What could possibly be wrong with having a mammogram? Or a PSA test for prostate cancer? Even a full body CT scan? Finding the signs of illness before it strikes you down is always the best course of action — isn’t it?

You might have similar thoughts when offered a routine screening test, ultimately believing that screening for illness before it happens can only do good. So, you may be in for a shock, as I was, when I discovered how often medical screening has overpromised and under-delivered. And how frequently the “screen early, screen often” paradigm — including even simple blood tests to check for high cholesterol — can rapidly turn perfectly healthy people into patients.

Unnecessary care can be bad for your health: Prostate and breast cancer screening

Some medical screening, such as early testing for colon or cervical cancer, has a long lineage of strong evidence that it can save lives. Others, not so much.

The poster child for inappropriate and harmful screening is probably the full body CT scan, which is routinely promoted with a ‘better safe than sorry’ message that is compelling, but neither supported by independent experts or good science.

Here’s what not advertised: a full-body scan is pretty much guaranteed to find some kind of abnormality that likely won’t hurt you.

In a study published in Radiology, 86 percent of patients of 1,000 symptom-free people who underwent full body CT scans had an abnormality detected. The average person had 2.8 abnormalities revealed by the CT scan — items which appeared unusual, but either disappeared on their own or were so slow-growing that they never went on to threaten the individual.

Even for screening programs that are well-studied, such as those for breast or prostate cancers, the chances of being saved by the test are often outweighed by the possibility that the individual will be hurt by the testing or possible treatments which follow.

Yet, since most of us know someone whose life has been ‘saved’ by a test, we submit.

The PSA test, which screens a man’s blood looking for risks of prostate cancer, might seem like a no brainer for many men, especially those who have lost brothers or a father to the disease. But what most of us aren’t going to hear is that when an individual has a high PSA score (which could be caused by many things), the doctor can’t tell if the patient has the slow growing-type of prostate cancer that the majority of men eventually get (and won’t die from), or the fast-growing type that can be quickly lethal.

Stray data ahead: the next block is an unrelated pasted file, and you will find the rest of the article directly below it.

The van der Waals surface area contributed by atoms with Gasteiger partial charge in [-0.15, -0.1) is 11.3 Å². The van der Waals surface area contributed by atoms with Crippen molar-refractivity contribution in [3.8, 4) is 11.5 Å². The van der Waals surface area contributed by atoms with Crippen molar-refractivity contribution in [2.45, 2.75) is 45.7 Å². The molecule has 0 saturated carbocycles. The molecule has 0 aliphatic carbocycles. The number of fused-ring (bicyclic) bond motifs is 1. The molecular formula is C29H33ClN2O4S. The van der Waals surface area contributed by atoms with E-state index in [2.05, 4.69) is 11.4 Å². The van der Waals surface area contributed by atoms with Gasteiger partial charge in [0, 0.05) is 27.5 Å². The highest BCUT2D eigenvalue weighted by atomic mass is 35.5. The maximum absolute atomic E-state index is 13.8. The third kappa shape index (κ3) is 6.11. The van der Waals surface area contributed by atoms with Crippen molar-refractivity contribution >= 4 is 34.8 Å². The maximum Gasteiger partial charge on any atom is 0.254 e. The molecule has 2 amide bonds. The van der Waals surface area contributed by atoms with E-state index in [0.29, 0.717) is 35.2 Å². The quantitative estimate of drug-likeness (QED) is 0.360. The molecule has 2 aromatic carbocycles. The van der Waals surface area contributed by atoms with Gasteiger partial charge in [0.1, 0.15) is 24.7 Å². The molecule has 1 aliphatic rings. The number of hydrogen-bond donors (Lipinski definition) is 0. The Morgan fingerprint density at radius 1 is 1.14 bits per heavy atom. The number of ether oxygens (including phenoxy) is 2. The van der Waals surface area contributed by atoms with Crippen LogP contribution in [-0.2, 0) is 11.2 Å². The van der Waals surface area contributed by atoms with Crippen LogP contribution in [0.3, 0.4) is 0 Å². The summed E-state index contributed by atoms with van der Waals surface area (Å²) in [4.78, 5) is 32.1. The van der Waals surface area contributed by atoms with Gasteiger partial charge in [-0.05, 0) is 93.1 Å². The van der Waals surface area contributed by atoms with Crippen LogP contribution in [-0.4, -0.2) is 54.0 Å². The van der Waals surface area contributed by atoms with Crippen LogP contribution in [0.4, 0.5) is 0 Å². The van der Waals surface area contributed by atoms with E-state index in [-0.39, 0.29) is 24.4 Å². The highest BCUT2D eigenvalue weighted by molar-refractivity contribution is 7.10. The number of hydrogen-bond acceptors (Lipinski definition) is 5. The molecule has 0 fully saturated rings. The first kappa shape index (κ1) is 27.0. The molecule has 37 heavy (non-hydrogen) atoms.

Here’s the data, taken from a study published in the New England Journal of Medicine: to save a single man dying from prostate cancer, 1,410 men need to be screened, and of those, 48 will undergo treatment (with chemotherapy, surgery or drugs). About 30 of the treated men will end up impotent or incontinent (a possible consequence of the treatment).

Screening can be a terribly difficult and emotional decision because many of us don’t think in terms of numbers like these. Medical screening falls under the spell of the “popularity paradox” where despite high levels of false positives for many tests (common in breast, lung and prostate cancer screening especially), people still rally behind them. We ask our friends and relatives to help raise money for ‘the cure’ and are cheerleaders for the message of early detection.

In the world of breast cancer screening, many of us know a woman who has dealt successfully with the disease, and are led to believe that early screening saved a life. The truth is that some women, even with screening, will die. And many women, without screening, will be treated successfully. What’s often not factored into the decision-making process is the potential harm incurred from the many false positives, the subsequent radiation from repeated testing, and the pain and suffering from potential biopsies and treatment.

One of the most common side effects of medical screening — the wrenching psychological impact of telling someone they may have cancer when they don’t — is rarely taken into account. And it’s significant.

The latest research for breast cancer screening, from the Canadian Task Force on Preventive Health Care, says that you’d have to give mammograms to 2,100 women aged 40 to 49 every two years for 11 years to save one life. In the interim, screening will result in almost 700 false positives (think more testing, more x-rays and investigations) and about 75 women will have an unnecessary biopsy.

Informed decision-making the best medicine

Early screening on its own, without the evidence to back up its usefulness in saving or improving lives, is not only costly to our public health system, but may actually cause patient harm.

The principle here is that even when saving a life by screening seems the intuitive and right thing to do, it’s not a deal you should ever enter into without understanding the probabilities first — your chances of being helped or hurt by the test. Talk to your health provider, and always ask for the evidence.

Related stories:  Breast Cancer Gene Risk May Be Overstated